The online mob and the sustainability transition

Very few will mourn the passing of 2020. But those hoping for a calmer new year were swiftly disappointed.

2021 was only six days old when the US Capitol was stormed by a group of people who were unwilling to accept the election outcome. This perplexing event met its financial markets equivalent in the very same month. GameStop shares soared 1,745% in the first 17 trading days of the year.

GameStop is a physical retailer of computer games in the USA. It is not a promising business: gamers now buy their games online. That surge took its market capitalisation above that of half of the companies in the S&P500. The peak price of $347 was short-lived though; it has since lost 85% of that value.

These two January dramas share common features. They were both orchestrated online by thriving, self-defined communities – which in these two cases, may have some overlap. Those communities are bound by shared views which are deepened by their virtual interactions. And they are enabled by an ecosystem of service providers and commentators who are not living up to their responsibilities.

Moreover, in both cases, the outcomes for different members of the community are strikingly different. The “winners” are the early influencers who incite the dramatic actions and then get safely away. The losers are the slower, biddable followers. They are now nursing heavy losses (in the case of GameStop) or meaningful criminal charges (in the case of the insurrection in Washington).

Unfortunately, there is something else that unifies these two absorbing events. They both really matter for the cause of sustainability. If we are to transition to a more sustainable economy, we need good decision-making. We also need functioning capital allocation. The challenges are big enough on their own that they will be insurmountable without these key tools.

This is where we can draw a distinction. The Capitol insurrection was straightforwardly bad. Despite its flaws, democracy remains by far the best system of government. It is the only plausible way to unite all the stakeholders in the transition to a zero-carbon, sustainable society.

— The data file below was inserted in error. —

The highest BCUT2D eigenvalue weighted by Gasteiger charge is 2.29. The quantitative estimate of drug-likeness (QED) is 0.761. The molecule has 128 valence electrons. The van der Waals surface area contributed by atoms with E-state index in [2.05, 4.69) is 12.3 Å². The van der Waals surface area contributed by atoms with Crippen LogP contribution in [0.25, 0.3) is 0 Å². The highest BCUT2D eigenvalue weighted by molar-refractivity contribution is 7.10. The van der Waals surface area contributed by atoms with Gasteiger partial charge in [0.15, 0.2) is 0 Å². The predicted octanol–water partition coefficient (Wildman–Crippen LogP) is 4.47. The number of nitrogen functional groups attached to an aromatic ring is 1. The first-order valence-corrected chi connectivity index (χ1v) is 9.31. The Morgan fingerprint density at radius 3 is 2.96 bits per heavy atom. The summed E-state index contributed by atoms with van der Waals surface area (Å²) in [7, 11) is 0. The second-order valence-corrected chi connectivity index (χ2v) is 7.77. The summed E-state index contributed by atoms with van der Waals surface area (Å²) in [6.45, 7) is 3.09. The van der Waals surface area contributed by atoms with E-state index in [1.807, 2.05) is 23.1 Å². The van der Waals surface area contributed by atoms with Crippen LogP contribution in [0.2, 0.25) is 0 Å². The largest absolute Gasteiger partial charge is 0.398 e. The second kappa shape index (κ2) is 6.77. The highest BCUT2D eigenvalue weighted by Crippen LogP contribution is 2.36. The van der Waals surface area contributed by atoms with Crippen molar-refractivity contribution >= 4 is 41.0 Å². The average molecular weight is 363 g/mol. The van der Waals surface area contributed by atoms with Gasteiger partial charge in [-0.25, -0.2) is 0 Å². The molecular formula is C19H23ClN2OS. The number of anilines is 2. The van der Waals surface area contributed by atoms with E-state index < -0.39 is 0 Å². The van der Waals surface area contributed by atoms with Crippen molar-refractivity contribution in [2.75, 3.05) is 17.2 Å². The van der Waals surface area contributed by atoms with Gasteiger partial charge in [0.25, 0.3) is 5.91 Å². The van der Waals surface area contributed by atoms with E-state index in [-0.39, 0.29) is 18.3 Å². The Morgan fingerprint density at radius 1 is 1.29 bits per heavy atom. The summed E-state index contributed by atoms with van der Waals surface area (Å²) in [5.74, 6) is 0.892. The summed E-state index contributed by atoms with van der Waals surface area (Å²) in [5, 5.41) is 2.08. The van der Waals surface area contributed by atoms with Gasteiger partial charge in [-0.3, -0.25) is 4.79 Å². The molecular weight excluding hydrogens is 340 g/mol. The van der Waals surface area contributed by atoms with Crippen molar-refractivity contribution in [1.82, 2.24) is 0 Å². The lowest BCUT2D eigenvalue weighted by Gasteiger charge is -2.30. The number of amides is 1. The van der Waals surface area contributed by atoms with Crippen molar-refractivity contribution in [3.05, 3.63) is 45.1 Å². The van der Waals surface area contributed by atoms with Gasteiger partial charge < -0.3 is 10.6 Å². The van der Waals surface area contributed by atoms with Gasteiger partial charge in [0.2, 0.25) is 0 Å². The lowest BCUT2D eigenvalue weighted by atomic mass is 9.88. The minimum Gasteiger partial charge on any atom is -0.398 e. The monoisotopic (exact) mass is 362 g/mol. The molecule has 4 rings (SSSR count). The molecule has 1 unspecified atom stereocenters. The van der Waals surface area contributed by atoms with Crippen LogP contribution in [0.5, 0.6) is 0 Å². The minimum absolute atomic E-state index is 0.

The GameStop ruction and the arrival of chatroom retail investors are different. It is clear that the shift to a sustainable economy will rely on creative destruction. Through one lens, this apparent market mayhem is just part of that.

Capital markets are always richer for more participants, with more diverging views. Heel-dragging incumbents are challenged. Visionaries can bring their brilliant new ideas to the stage. The tumult eventually ensures that something approaching the best idea wins.

But there are reasons to worry that the GameStop phenomenon does not exactly fit that bill.

The GameStop move was a long way from a fundamental argument about a stock’s prospects. Even the most bullish turnaround (an end to online game downloads?!) would come nowhere near justifying the price it reached. Instead, the moves just generated enormous excess volatility. Which goes against the messy-but-reliable price formation process any good market needs.

In any period and any market, this is important. But for sustainability in 2021, it is quite acute. And that is because the same retail investment phenomenon has powered a related surge in renewable energy stocks (the WilderHill Clean Energy Index has, relative to the MSCI World, risen by 251% since mid-March 2020).

Cleantech, alongside info tech and biotech, now has a valuation-agnostic thematic following.

Our investment strategy is one of the few survivors old enough to remember the last time this happened, in 2007. The crash that followed that peak was deep enough that even this recent run is still some way off recovering its heights.

It was hugely, hugely damaging to the clean energy industry and slowed the deployment of renewable energy. Cleantech became a synonym for losses. It was impossible to attract new capital, and things got worse when the oil price surged above $100/barrel a few years later. Investment flooded into fossil fuels instead. It is not too much to talk about a lost decade in sustainability investing.

Happily, there are some major differences between now and 2007. Clean energy is now the lowest-cost form of generation in most markets. And 2020’s net-zero carbon commitments from around the world represent a seismic shift in political support.

Less happily, we do not really have another decade to spare. Coronavirus-induced lockdowns aside, global emissions are not likely to peak until the mid-2020s. The task ahead remains mountainous. Another crash could be a real crisis.

So we have to hope that, in this newly-febrile atmosphere in stock markets, there are enough players with a long-term view. And that the best companies can repay this faith, while the weaker ones fade without taking the market with them. Interesting times indeed.

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